This lead to one curve, however, it was also seen as beneficial to use a more automated optimisation approach through the parametric solver within ICEPAK. In order to be able to use this tool, the heat sink had to be simplified into an equal surface area native ICEPAK smart part. For this, the width and depth of the heat sink were maintained, and the fin height of the rectangular fins was determined by the surface area of the previous heat sink. The collector heat source was applied off-centre directly under the base of the heat sink, and not on a non-finned wing. This simplification has led towards an approximately 1°C difference in component temperature between both models, which needs to be considered when looking at the results. Overall, a range of fin spacings starting at 4mm and ending at 6mm was investigated, and where possible, the results of the analysis of the full heat sink were overlaid onto the graph of the parametric optimisation.
Figure 3: Fin Spacing Comparison
When looking at the above results in Figure 3, a number of factors have to be considered, which contributed to the odd-looking curve being returned from the parametric optimisation. The first one is that the geometric footprint was maintained at all time, meaning that when the fins outgrew the footprint available on the heat sink base, a fin was dropped.
Therefore, the results are a combination between the benefits of an increased fin spacing and a reduction in available fin area, which directly counteract each other. The second factor is that the real heat sink has a number of cut-outs and different fin geometries, which also counteract the trend that a larger fin spacing can show significant benefits.
After it was found that a change in fin spacing alone would not offer a significant performance change, the fin thickness became the next candidate for investigation. Fin thicknesses from 1mm to 3mm were investigated in 0.25mm steps and the results can be seen in Figure 4 below.
Figure 4: Fin Thickness Comparison
Figure 4 shows that a sweet spot in fin thickness was around the 1.5 – 2mm mark, where the fins are thick enough to conduct the heat away from the base, but not too thick to prevent effective dissipation into the air by acting as a thermal damper. Again, it can be seen that the results are very close together, and the potential performance gains are fairly small. Once the reduced fin thickness was transferred into the CAD geometry of the full heat sink, and investigated in the full model, it was seen that the component temperature was maintained, and a 4% weight saving could be achieved, but no additional performance gains realised.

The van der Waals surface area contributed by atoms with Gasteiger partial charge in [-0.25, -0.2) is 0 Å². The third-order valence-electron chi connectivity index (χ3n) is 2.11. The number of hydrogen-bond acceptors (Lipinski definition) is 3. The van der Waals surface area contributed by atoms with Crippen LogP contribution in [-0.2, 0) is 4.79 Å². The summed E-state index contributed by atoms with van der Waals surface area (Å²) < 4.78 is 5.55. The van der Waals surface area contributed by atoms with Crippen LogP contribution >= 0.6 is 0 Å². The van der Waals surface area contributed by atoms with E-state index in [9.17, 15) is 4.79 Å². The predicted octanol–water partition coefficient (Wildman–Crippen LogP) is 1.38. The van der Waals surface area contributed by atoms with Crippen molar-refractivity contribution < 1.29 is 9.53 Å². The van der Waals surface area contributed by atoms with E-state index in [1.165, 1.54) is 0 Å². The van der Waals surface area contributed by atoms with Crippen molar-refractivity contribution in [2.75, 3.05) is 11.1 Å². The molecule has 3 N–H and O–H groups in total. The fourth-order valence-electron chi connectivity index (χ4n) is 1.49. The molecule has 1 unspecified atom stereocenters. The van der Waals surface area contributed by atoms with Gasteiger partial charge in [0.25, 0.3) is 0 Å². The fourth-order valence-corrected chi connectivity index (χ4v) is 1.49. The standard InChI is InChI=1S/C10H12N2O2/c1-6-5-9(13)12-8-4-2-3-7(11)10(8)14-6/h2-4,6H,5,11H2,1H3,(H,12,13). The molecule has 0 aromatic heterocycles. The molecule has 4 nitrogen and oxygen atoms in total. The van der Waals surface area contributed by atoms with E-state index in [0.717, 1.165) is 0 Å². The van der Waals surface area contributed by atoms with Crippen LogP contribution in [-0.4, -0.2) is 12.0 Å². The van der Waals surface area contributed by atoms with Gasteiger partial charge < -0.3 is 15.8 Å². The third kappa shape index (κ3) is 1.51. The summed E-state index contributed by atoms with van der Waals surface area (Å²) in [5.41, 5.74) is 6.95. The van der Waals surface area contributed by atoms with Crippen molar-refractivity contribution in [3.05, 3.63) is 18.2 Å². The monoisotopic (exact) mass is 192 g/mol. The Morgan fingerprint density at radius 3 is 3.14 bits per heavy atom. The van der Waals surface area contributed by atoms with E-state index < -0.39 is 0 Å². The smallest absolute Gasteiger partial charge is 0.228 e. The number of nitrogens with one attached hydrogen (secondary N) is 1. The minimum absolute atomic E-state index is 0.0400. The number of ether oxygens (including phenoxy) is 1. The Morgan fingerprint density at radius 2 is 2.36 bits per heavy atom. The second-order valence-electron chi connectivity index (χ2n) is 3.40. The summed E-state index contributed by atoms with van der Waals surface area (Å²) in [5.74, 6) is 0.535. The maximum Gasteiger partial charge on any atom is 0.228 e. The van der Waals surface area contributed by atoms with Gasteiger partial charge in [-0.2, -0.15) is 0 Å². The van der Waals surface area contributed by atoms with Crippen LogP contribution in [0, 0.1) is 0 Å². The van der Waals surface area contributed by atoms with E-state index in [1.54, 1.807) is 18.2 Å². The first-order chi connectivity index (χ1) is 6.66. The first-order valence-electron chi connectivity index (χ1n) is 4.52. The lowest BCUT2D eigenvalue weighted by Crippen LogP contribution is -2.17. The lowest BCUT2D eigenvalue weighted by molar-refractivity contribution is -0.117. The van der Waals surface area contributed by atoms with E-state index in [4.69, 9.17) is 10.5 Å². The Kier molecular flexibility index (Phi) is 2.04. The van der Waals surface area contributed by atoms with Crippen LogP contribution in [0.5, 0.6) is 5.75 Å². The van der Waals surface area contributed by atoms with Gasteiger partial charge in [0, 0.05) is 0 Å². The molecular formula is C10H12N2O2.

Overall, it has to be concluded that the optimisation of a low power heat sink has proven quite challenging, and performance gains were hard to achieve and not easy to quantify due to their minute nature. Based on these findings, other factors such as component costs had to be taken into account as well, and carefully be weighed up against any potential gain in thermal performance.
With that in mind, any changes to the initial fin geometry are seen as very beneficial as it comes without any cost penalty. With a conventional optimisation, the component temperature could be maintained but with a weight reduction of 4%. This offers the customer an advantage to his device, but it also again proved the usefulness of CFD as a tool to quickly and cost-effectively evaluate multiple concepts for cooling solutions prior to committing resources to test multiple prototypes. Once all the results are available and evaluated, and combined with the customer’s changed geometry, a final round of prototypes will be produced and then undergo approval testing prior to the official device launch later this year.
For Columbia-Staver, this project was an important milestone to showcase the increased in-house simulation capabilities for the first time and also penetrate an exciting new market, which is for handheld medical devices.
About the Author
Andreas Engelhardt works as a Business Development Manager at Columbia-Staver Ltd.; supporting the diversification of the business towards higher engineering content products. He earned his Dipl. Ing. in European Mechanical Engineering (EMS) at the University of Applied Sciences Osnabrueck. He then acquired his Master of Engineering in Mechanical and Automotive Engineering at the University of Newcastle-upon-Tyne, a public research university located in North East of England. He also then acquired his Doctorate Degree in Built Environment - Engineering at the University of Nottingham in England.
This article originally appeared in the Bodo’s Power Systems magazine.